Matt Moran and Maggie Beer tune up their taste buds for a tempting Bake Off
IT takes a lot to lure famed Australian cook, food author and restaurateur Maggie Beer out of her beloved Barossa Valley bolthole.
When she stepped down from her cooking show The
Cook and the Chef in 2009, Beer, 70, thought she was done with TV.
Occasionally she could be enticed into an appearance on MasterChef. Last year, celebrity chef Matt Moran took his show to Beer for an episode of Paddock to Plate.
So when producers of the rejuvenated Great Australian
Bake Off (GABO) wanted Beer to judge alongside Moran, they lay their trail of crumbs carefully.
“I resisted for a long time. I don’t like leaving the Valley,” Beer confesses.
“The big carrot they put in front of me was that they would support my foundation [The Maggie Beer Foundation] – which is trying to change the food in aged care across Australia. The other thing is, I like to learn. If you stop learning you stop living. And I like to laugh.”
Fast-forward to the set of GABO and the vibrant veteran cook is doing both as she enthuses over recipes, coos over contestants and gives old friend Moran as good as she gets – despite a blush of embarrassment reaching her cheeks when she realises he has shared a story of how her straightdown-the line reaction during a taste test of the famous English pudding named Spotted Dick left the crew convulsed in laughter.
“We laugh so much on this set,” Beer says. “The contestants are lovely, the team is great and Matt is such a gentleman. He’s all rough on the edges, but underneath he’s a big pussycat. And [hosts and comedians] Mel [Buttle] and Claire [Hooper] are just crackers.”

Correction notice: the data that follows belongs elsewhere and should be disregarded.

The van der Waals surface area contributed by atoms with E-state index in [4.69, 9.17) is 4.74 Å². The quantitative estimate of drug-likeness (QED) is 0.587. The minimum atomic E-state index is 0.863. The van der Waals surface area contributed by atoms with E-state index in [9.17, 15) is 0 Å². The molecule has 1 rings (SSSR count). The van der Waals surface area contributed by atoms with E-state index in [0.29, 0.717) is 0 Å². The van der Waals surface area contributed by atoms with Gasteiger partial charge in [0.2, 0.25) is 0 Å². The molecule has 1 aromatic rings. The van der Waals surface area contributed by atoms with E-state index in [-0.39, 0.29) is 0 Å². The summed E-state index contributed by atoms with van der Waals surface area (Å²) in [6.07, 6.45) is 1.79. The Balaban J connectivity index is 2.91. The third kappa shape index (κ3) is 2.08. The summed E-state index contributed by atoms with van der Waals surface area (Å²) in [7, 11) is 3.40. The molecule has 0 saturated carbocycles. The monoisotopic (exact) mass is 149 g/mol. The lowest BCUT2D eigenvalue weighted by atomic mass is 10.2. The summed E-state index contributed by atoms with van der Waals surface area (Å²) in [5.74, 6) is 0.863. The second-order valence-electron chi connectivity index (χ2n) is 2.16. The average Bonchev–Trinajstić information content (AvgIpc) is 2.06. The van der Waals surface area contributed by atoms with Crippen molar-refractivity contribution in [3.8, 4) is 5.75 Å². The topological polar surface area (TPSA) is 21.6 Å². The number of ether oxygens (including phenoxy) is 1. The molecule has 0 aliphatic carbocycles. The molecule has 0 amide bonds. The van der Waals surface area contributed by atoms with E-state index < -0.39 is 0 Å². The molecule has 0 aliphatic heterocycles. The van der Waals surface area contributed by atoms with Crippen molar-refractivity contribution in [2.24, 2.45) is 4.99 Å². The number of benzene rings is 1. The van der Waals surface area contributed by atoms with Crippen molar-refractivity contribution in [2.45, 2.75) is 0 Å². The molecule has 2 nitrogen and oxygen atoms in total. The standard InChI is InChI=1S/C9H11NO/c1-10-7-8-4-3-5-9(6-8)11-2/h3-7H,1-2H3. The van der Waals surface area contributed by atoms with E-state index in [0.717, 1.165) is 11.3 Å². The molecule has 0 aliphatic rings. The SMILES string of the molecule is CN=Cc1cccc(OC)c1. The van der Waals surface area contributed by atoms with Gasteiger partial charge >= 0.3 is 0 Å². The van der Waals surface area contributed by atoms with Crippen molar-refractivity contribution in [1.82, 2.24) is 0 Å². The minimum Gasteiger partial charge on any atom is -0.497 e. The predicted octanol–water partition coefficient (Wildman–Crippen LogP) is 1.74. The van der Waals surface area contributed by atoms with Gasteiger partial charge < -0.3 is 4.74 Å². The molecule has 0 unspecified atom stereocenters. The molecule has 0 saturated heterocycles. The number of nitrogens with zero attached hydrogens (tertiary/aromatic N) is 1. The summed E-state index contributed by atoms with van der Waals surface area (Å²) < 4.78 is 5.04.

But this is no mutual admiration society – Beer the instinctive cook and Moran the technical chef happily pit their food credentials against the other, and revel in their differences.
Moran claims “baking cred” because he trained as a pastry chef and his first business was selling cakes and tarts to a delicatessen.
“She could cook a better tasting scone, she does it by feel and instinct,” he readily concedes, then, searching for the win adds “but I’d decorate it better”.
“I’m more technical. There was a moment a week ago that I turned to her and said: ‘Maggie, I’m really sorry but I have to disagree’, and the minute it came out my mouth I thought: ‘I’m going to get hate mail, because I’m arguing with Maggie Beer’.”
Beer, who prides herself on being described as a cook “because I was never taught, I cook instinctively”, laughs off the compliment, and the dissent.
“I’m rustic and I’m rough around the edges and I’m driven by flavour and texture and feel, she laughs.
“Of course, I don’t have technique – you should see my knife-work it’s bloody awful. And I’m a messy cook. It drives Matt nuts.”
In a world where audiences are drowning in food-based reality television, the pair believes GABO will work – and work well in its new home.
As Beer says, “what is a food show is now on a food channel”.
Moran says the feel-good, back-to-basics approach which is “more true to the UK version” means someone is eliminated, they’re gone, there’s no dramatic build-up, no dramatic back story.
And he says GABO has one massive, vital ingredient: “Maggie. She just resonates with people.”
Ready, set, bake: TheGreatAustralianBakeOff’s Matt Moran and Maggie Beer.